We examined whether allelochemical stress leads to increased lipoxygenase activity in roots of sweet maize (Zea mays L. ssp. saccharata), pea (Pisum sativum L.) and radish (Raphanus sativum L. var. radicula). The lipoxygenase activity of soluble and membrane-bound fractions was assessed in roots after exposure to ferulic and p-coumaric acids. Lipid peroxidation and membrane injury were determined as indicators of stress. Increased lipoxygenase activity of both studied fractions was followed by lipid peroxidation and plasma membrane injury. The results suggest the key role of lipoxygenase in plasma membrane injury during allelochemical stress caused by administration of hydroxycinnamic acids.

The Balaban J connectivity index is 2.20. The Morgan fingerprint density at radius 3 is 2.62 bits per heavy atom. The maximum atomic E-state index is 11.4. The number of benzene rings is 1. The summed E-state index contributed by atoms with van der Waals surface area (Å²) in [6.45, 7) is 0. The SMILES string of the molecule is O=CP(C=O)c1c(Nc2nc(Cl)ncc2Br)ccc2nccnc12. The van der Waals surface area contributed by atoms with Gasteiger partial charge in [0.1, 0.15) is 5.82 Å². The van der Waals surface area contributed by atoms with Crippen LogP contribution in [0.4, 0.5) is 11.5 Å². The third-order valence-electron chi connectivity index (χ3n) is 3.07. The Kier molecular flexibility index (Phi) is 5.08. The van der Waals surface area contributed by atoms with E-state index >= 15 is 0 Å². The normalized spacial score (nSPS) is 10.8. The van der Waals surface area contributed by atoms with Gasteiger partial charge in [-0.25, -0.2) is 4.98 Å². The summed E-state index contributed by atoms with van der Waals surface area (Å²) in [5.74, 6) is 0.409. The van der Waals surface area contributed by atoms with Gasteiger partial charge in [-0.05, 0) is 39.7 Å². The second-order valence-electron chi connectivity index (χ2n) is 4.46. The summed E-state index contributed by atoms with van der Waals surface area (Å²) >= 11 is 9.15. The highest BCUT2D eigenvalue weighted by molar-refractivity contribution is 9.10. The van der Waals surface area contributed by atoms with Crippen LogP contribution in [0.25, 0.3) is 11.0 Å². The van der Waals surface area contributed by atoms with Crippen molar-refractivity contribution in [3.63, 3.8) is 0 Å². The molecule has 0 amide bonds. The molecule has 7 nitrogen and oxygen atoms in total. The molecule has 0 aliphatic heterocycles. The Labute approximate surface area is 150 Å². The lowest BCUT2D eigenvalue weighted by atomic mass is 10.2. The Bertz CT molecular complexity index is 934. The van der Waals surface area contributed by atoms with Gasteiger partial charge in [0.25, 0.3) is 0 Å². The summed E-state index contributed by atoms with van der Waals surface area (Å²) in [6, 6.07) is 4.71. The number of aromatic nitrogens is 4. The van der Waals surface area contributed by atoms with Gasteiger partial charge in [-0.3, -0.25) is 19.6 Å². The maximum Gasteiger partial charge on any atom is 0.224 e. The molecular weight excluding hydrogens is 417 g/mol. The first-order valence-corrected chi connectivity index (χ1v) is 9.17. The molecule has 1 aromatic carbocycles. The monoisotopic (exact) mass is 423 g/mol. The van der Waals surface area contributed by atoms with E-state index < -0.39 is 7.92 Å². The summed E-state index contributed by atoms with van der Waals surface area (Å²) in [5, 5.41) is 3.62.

We compared the biochemical profiles of Physalis ixocarpa hairy roots transformed with Agrobacterium rhizogenes ATCC and A4 strains with non-transformed root cultures. The studied clones of A4- and ATCC-induced hairy roots differed significantly; the latter showed greater growth potential and greater ability to produce secondary metabolites (tropane alkaloids) and to biotransform hydroquinone to arbutin. We compared glucose content, alanine and aspartate aminotransferase activity, and L-phenylalanine ammonia-lyase activity. We analyzed markers of prooxidant/antioxidant homeostasis: catalase, ascorbate peroxidase, oxidase, glutathione peroxidase and transferase activity, and the levels of ascorbate, glutathione, tocopherol and lipid peroxidation. We found that transformation induced strain-specific regulation, including regulation based on redox signals, determining the rate of allocation of carbon and nitrogen resources to secondary metabolism pathways. Our results provide evidence that A. rhizogenes strain-specific modification of primary metabolites contributed to regulation of secondary metabolism and could determine the ability of P. ixocarpa hairy root clones to produce tropane alkaloids and to convert exogenously applied hydroquinone to pharmaceutically valuable arbutin. Of the studied parameters, glucose content, L-phenylalanine ammonia-lyase activity and alanine aminotransferases activity may be indicators of the secondary metabolite-producing potential of different P. ixocarpa hairy root clones.